But let me not be misunderstood. The sufferings and death of the Lord Jesus Christ were the appointed channel through which the gifts and graces of the Holy Spirit were to come. But for His death they could not have been given, for in the order of things redemption must precede sanctification. Sin must be put away before mercy can be revealed; the sacrifice must be offered before its merits and benefits can be applied; but that by no means implies that the one purchased the other, or that because the one precedes and is the foundation of the other, that it should be said to have bought it. The blood-shedding and sacrifice of the Son of God opened a way whereby God, consistently with all His perfections, could bestow upon His people the gifts and graces of the Holy Spirit.
But I do not believe that there was any bargain, so to speak, between the Father and the Son, whereby these gifts and graces were bought and purchased by atoning blood. Most certainly they are spoken of in our text as a gift; and a gift excludes purchase. I view, therefore, the gift of the Comforter, and of everything implied by that expression, as the first fruits of the intercession of Jesus. “I will pray the Father.”
But if enabled to look upwards, what a glorious view these words open before our eyes, introducing us, as it were, into the very courts of heaven, there to see an interceding High Priest at the right hand of God! This intercession was beautifully prefigured by what took place on the great day of atonement under the Levitical law. On that solemn day the high priest entered the most holy place with incense beaten small, which as he went in he scattered upon live coals taken from off the bronze altar. As then he entered the most holy place with the blood of the bullock and the goat, the fragrant steam of the incense filled the sanctuary as with a cloud; the coals typifying the wrath of God, and the incense beaten small the bruised humanity of the Lord Jesus Christ. Thus the incense of Christ’s work upon earth, of His blood and sufferings and obedience here below, fills the courts of heaven as if with an ever-rising, ever-enduring cloud, as the prophet in vision saw “the house of the Lord filled with smoke” (Isa. 6:4).
When, then, the blessed Lord said, “I will pray the Father,” we need not necessarily attach such a meaning to the words as if they implied that He uses vocal prayer. His presence in heaven is prayer. “He ever lives to make intercession for us.” And this intercession was typified by the act of Aaron, when he took the censer and put fire therein from off the altar and put on incense, and thus stood between the dead and the living (Num. 16:46-48). In this sense Jesus “prays the Father,” and the first fruit of His intercession is the gift of the Comforter, as was first strikingly seen on the day of Pentecost, and is from time to time realized by every saint of God who receives the Spirit and is blessed by His presence and grace.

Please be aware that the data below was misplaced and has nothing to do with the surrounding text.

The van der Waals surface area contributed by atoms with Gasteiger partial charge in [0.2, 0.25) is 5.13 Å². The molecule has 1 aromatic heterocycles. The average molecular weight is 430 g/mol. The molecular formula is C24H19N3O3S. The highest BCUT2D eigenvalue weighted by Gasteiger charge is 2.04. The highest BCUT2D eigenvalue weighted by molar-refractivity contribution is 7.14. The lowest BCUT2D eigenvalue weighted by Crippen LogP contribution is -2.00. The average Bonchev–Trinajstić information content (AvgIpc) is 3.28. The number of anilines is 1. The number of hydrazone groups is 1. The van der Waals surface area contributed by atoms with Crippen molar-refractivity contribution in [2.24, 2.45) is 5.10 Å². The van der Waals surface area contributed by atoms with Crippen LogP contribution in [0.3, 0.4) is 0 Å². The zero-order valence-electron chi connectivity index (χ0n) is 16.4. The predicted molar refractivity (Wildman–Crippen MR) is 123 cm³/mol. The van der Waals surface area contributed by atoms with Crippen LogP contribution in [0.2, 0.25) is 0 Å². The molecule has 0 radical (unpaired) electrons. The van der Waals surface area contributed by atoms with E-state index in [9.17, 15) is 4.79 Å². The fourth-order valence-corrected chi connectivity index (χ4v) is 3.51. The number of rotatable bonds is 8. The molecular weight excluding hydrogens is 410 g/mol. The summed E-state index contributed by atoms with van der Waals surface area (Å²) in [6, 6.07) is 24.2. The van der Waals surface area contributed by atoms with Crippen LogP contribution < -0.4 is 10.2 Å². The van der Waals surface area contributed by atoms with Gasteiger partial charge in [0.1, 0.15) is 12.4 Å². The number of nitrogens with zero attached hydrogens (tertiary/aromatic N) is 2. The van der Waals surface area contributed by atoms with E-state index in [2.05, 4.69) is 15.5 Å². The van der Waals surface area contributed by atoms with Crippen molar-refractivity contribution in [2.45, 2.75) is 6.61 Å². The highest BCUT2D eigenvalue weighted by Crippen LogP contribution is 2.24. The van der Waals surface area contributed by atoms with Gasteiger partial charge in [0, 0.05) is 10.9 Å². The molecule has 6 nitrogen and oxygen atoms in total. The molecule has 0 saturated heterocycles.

A. The Comforter. But let us, with God’s blessing, examine a little more closely the words that the blessed Lord spoke, and whereby He brings before our eyes more distinctly who and what this promised Comforter is. The Lord Himself when here below was the Comforter of His people. While He was with them, they needed no other; but when He left them they required one to supply His place. They needed one who could be to them what Jesus had been. How plainly we gather from this the Deity and distinct personality of the Holy Spirit! When Jesus was present with them, it was His Person that comforted and shielded them. To supply His place was not therefore a Person needed? How short of this would fall a mere influence, an emanation, a virtue, or any other such inferior consolation! Any person, too, that was not Divine and equal with Jesus could not fill His place, or be to them what Jesus had been. Let us, therefore, hold fast by the Deity and personality of the Holy Spirit. Those who deny them have neither part nor lot in His teachings or consolations, in His regeneration or His sanctification.
1. But what the disciples needed, all other true disciples of Jesus equally need—a Comforter who can speak peace to their hearts, who can relieve the various troubles and sorrows through which they are called upon to pass, and that by administering an inward consolation which shall be an effectual remedy. Here lies the vast difference between the comfort that the world bestows and that which is communicated by the Holy Spirit. The world has to a certain extent its comforts to give; in fact, we are surrounded on every side by a vast number of earthly comforts; but these can speak no peace or pardon to a troubled conscience; these can take no load of guilt off a burdened soul; these can give no sweet anticipations of eternal joy when life comes to a close; these cannot smooth a dying pillow, rob death of its sting, or spoil the grave of its victory. Here everything falls short but the consolations of the blessed Spirit.